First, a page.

In 1949 in the town of Ito (Shizuoka Prefecture, Japan) Seiken Shukumine demonstrated publicly his karate techniques for the first time. In October 1950 Seiken Shukumine participated in a karate exhibition arranged by Nippon TV. In this demonstration also participated other masters like Hidetaka Nishiyama (of the Japan Karate Association, JKA), Yasuhiro Konishi (Ryobukai) Ryusho Sakagami (Itosukai), H. Kenjo (Kenshukai), Kanki Izumikawa and Shikan (Seiichi) Akamine (both of Goju-ryu). Shukumine demonstrated a.o. the kata Koshokun dai, Tameshiwari (breaking technique, in this case Shukumine broke 34 roof tiles with shuto, the edge of the open hand) and Hachidan-tobi-geri (jumping kick with 8 kicks in one jump). In the early 1950s Shukumine creates Sansai no kata, a masterpiece of Gensei-ryu karate.
In 1953 Sensei Shukumine started to give lessons on the Tachikawa military base to the Self-Defense Forces and for the next 10 years he gave lessons at many dojos (like at universities and corporate groups) around the Tokyo area. It was in 1953 that Shukumine officially announced his techniques were Gensei-ryu, but the year 1950 is often mentioned as the year of the beginning of Gensei-ryu. In January 2005 a joint celebration was held for 55 years of Gensei-ryu and 40 years of Taido in Tokyo, Japan, where also the wife, son and daughters of Shukumine were present .
In 1962 Shukumine introduced a new martial art. This martial art is a further development of Gensei-ryu which he named Taido. Taido is not to be regarded as karate, but as a new martial art. From that point on, Shukumine was mainly involved with Taido and many of his pupils started to train Taido as well. However, some Taido people kept a friendly relationship with some Gensei-ryu people and Shukumine was still occasionally involved in Gensei-ryu karate. For example, he wrote books about karate (1964 and mid 1970s) and occasionally gave lessons to his former students of Gensei-ryu karate. Some say he wanted to convince them to join him in Taido. Pictures show he taught several Gensei-ryu karate kata during these unique lessons. He even held examinations under the name of Gensei-ryu. The organization Genseiryu-Butokukai claims that Shukumine never held any examinations in Gensei-ryu after October 1961. However, several certificates signed and stamped show this claim is incorrect. After he started to focus mainly on Taido he appointed his successor, Yamada, one of Shukumine’s first students. Yamada started the organization called the Nippon Karatedo Budo Kyokai (translation: Japanese Karatedo and Martial Arts Association) of which he became the first president. At the moment there are disputes about who is the official successor and the current head instructor of Gensei-ryu. Some mention Yamada as the official successor. Others claim that Tosa, another early student of Shukumine, was announced to be successor.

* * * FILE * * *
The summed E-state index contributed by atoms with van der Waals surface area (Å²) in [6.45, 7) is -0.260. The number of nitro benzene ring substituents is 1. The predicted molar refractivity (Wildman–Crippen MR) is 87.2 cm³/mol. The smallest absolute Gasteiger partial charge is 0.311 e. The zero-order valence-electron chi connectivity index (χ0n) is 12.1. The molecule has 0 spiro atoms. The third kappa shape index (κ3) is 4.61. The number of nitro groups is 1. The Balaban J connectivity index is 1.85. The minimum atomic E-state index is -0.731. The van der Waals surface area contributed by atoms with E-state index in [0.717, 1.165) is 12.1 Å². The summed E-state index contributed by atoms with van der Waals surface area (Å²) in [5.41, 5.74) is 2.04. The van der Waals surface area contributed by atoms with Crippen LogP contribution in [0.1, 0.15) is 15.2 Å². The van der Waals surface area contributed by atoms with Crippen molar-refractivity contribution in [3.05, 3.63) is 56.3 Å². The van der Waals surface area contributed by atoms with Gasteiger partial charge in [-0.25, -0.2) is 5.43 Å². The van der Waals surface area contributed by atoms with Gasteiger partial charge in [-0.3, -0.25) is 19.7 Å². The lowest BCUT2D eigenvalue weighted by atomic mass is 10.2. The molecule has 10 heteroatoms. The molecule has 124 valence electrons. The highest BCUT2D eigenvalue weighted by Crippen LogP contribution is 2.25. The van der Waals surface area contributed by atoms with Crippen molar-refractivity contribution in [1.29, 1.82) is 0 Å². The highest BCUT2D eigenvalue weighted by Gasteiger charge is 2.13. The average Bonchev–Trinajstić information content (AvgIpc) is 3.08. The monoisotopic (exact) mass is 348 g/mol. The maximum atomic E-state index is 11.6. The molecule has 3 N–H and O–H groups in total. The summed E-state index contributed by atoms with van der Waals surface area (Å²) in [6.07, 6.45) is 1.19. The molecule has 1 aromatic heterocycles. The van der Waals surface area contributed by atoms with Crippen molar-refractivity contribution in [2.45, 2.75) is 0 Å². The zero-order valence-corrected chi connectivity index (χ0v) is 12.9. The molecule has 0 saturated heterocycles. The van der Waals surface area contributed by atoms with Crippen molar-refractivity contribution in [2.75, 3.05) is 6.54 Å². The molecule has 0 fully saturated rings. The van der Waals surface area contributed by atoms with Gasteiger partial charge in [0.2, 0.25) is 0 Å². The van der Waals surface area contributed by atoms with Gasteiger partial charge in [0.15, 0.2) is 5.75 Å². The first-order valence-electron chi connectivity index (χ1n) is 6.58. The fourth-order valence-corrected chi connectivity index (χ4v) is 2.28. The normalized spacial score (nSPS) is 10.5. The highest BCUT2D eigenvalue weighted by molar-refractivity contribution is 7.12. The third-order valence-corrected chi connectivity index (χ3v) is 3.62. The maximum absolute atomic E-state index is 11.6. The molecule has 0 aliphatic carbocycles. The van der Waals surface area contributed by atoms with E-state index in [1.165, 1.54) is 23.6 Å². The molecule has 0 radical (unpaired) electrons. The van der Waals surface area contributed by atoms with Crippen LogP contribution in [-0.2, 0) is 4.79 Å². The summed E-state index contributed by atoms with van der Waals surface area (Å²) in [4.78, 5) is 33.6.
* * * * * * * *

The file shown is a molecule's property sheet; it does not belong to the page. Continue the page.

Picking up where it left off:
In 1964 Shukumine published his book Shin Karatedo Kyohan in which he describes the techniques and kata, which among others are being used in the World Genseiryu Karatedo Federation. Some of the kata in the book are explained thoroughly, with pictures.
There are many more kata mentioned in this book, without pictures, a total of about 44 kata, including Taikyoku-Shodan, Tensho-no-Kata, Wankan, etc. In the book he mentions the name Genseiryu a few times. He refer to the contents of the book as being Koryu (??), which is considered as ‘old tradition’ or ‘old school’ karate. In the book he added some kata that he created himself: Ten-i no Kata Chi-i no Kata Jin-i no Kata and Sansai. In the book Shin Karatedo Kyohan many kata and techniques and training materials are described. The book shows that Genseiryu is based on a combination of this ‘old school’ or classic karate (with the kata Naifanchi, Bassai and Kusanku (or Koshokun (Dai)) with new techniques and the typical Genseiryu kata Ten-i no Kata, Chi-i no Kata, Jin-i no Kata and Sansai.
From the 1960s Gensei-ryu started to spread also outside Japan, to countries like the USA, Spain, Finland, Holland, Denmark, Australia, Brazil, India, etc.
In the mid 1970s, Shukumine wrote another book which is much lesser known in the karate world than his first one. The title of this book is (translated into English) “The Karate training by complete drawing” and has about 200 pages where he describes karate techniques but also the differences between karate and judo, karate and aikido, karate and Taido, etc.
In 1988 Shukumine published another book, this time about Taido. In this book Taido gairo, he describes the basic principles and techniques of Taido. In the book he also states that people interested in Gensei-ryu would find important information in his first book Shin Karatedo Kyohan.